OLYMPIA — Gov. Chris Gregoire said Monday she’s prepared to sue the federal government if the Bush administration doesn’t back away from restrictions on children’s health care.
More than 8,000 Washington children could be affected by the outcome, the governor said. The state is officially on record as pledging to help cover all children by 2010, and that can’t happen without federal financial help and maximum flexibility for the states, she said.
Congress and the White House are negotiating terms for reauthorizing the State Children’s Health Program this week. The states and the federal government share the cost of covering many children, but the program expires this week unless Congress and the president agree on new legislation.
Gregoire said she’s baffled by the president’s refusal to expand the program, and upset at the administration’s new restrictions on the states. She said she’s asked the state attorney general to prepare a possible lawsuit.
Gregoire told reporters Monday that none of Washington’s children risk getting kicked off, but that the state won’t be allowed to enroll about 8,100 additional children unless it prevails.
The new two-year state budget has money for about 38,000 new enrollees. Coverage is free for the very poor and will be available, starting in 2009, on a sliding scale to families who earn up to 300 percent of the poverty level, about $62,000 a year for a family of four.
The state covers about 1.3 million people, including public employees, the working poor and people who qualify for Medicaid. The state covers 544,000 children and youth. An estimated 73,000 children still have no coverage.
The Bush administration has resisted the states’ efforts to expand coverage beyond 250 percent of poverty, seeing it as a back-door way to move to government-run universal health care.
The governor released a letter she sent to Mike Leavitt, federal secretary of Health and Human Services, complaining about the agency’s unilateral decision to add new restrictions. Examples: Children could be covered only if they’ve been without health care for one year, and states would have to cover 95 percent of its poorest children before expanding into families with more income.
“We hope that the federal government continues to be a partner, rather than a roadblock, to our children’s health,” Gregoire wrote.
Sixteen states, including Washington, may have to cut back their children’s health programs, and some, not including Washington, will actually have to drop some children who are currently enrolled, she told reporters.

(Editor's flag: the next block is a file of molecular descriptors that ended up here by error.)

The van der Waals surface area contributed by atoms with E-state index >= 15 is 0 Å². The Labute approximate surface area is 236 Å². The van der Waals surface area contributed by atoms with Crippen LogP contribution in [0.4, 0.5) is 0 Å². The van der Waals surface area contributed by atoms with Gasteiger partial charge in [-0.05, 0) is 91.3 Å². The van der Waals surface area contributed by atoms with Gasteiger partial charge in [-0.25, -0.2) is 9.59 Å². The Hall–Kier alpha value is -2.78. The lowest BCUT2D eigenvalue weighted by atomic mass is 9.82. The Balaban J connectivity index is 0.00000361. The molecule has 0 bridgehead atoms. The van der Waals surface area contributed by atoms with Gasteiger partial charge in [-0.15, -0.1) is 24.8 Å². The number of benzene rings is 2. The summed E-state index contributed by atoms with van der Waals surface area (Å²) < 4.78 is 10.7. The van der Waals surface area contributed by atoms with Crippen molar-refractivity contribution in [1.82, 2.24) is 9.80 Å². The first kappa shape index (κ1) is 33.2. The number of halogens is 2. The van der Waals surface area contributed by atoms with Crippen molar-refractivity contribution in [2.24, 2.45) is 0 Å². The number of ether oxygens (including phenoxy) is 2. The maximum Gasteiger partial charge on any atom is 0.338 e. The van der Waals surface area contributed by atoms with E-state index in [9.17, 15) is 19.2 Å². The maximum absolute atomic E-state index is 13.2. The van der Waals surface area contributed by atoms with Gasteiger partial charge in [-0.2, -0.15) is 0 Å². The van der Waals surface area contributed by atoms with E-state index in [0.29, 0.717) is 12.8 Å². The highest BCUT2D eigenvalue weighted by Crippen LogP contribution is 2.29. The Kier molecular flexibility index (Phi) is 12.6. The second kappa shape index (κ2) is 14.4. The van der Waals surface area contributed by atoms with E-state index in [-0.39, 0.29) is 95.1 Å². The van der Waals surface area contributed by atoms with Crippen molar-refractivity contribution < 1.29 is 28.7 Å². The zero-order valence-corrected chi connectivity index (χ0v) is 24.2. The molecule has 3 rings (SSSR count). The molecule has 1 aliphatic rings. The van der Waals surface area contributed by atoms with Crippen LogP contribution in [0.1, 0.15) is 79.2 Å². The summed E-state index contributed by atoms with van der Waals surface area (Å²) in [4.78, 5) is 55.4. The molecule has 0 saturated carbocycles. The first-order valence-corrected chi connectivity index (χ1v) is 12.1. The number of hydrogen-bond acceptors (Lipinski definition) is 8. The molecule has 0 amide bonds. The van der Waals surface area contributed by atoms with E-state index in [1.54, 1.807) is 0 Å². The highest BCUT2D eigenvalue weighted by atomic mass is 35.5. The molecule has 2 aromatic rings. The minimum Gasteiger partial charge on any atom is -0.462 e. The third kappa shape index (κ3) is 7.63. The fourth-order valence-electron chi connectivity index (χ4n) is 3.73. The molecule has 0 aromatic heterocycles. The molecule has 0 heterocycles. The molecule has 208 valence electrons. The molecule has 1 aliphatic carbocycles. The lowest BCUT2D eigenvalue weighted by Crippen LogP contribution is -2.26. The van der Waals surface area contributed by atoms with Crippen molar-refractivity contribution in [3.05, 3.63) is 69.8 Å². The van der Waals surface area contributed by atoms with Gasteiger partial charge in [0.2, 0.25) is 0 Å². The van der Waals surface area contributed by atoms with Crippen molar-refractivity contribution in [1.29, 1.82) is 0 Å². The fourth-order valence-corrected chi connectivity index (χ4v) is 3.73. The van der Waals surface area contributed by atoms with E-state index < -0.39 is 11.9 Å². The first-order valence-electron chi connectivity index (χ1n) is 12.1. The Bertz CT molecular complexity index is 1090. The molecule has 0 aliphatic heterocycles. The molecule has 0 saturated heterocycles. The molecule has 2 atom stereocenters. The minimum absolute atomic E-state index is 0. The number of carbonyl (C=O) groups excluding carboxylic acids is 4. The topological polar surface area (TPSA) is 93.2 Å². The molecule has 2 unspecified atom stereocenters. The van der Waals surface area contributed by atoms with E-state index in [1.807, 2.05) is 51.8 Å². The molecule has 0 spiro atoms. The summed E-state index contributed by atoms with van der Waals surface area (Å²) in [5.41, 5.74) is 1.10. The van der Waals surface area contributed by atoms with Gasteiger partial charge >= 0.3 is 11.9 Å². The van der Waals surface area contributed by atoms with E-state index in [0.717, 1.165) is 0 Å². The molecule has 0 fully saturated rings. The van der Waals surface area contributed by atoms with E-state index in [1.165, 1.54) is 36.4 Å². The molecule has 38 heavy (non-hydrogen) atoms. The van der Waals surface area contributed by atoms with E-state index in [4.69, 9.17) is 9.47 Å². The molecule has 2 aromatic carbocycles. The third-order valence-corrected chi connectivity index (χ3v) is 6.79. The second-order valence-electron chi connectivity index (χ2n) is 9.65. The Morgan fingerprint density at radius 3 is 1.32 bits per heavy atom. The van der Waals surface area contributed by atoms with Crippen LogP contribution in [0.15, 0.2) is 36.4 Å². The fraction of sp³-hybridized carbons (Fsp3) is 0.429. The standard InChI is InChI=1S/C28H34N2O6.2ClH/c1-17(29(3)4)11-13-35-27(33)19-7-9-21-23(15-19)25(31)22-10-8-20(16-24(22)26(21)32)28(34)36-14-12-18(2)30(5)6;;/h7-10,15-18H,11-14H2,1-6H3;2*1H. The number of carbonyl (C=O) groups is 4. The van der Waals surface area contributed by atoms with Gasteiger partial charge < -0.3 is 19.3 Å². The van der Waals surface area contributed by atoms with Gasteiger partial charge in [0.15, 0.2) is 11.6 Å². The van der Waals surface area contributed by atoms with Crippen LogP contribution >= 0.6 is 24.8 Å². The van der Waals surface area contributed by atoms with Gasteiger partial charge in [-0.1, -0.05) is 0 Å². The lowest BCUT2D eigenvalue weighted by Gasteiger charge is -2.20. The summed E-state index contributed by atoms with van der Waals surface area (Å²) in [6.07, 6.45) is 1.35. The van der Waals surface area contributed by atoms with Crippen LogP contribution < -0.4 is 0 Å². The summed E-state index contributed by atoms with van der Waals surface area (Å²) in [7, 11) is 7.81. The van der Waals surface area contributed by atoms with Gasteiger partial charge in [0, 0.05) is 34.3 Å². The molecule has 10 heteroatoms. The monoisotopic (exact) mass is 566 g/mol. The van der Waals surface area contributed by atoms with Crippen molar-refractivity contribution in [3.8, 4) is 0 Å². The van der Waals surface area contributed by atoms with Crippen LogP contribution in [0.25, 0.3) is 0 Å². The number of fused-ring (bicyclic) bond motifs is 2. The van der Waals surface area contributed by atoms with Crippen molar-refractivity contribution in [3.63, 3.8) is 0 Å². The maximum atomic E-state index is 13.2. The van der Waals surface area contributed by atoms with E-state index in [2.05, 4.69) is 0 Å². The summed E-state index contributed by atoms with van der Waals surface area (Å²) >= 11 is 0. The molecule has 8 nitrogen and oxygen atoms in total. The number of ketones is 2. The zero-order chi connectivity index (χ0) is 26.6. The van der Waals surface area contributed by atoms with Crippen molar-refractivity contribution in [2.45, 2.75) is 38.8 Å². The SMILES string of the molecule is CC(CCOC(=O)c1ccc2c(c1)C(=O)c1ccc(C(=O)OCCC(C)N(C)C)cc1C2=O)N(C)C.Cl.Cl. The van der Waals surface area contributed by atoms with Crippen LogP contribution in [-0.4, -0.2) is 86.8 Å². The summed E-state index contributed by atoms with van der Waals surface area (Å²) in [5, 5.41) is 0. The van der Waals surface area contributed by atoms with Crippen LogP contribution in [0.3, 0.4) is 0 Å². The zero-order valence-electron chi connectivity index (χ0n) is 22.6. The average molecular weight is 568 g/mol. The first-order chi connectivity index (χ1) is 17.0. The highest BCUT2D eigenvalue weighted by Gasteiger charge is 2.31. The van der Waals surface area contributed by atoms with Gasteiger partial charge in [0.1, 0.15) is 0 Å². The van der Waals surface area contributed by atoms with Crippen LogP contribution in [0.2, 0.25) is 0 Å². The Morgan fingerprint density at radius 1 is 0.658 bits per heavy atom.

She said the lawsuit is “not my choice, not my preference,” but may be the only answer. Other states may collaborate, she said.
Gregoire said she’s pushing hard for approval of the Senate’s version of the reauthorization legislation. She said she’s told the home state delegation, “Draw a line in the sand on this one.”
On other topics, the governor:
Repeatedly refused to directly answer whether she sacked her chief of staff, Tom Fitzsimmons, as insiders suggest. His departure, along with that of communications director Holly Armstrong, is about their desire for a break from the extremely heavy workload, she said.
Said she believes Republican Dino Rossi is running for governor, but repeatedly declined to acknowledge her own candidacy. She has raised nearly $3 million, but told reporters she won’t officially announce her plans until after the legislative session this winter.
Gregoire said she wants to work with lawmakers from both parties and hopes Olympia won’t get overly political until the campaigns kick off next year.
“I’m sure not going to feed it,” she said.
She has gone on inactive status with her bar association card because she can’t spare the time for continuing legal education, her heavy involvement with lawmaking notwithstanding. Attorneys in the Legislature are exempted from those requirements.
Said she’s promoting a constitutional amendment to create a “rainy day” reserve fund for state government, believing the Legislature hasn’t figured out a way to build up adequate reserves on its own.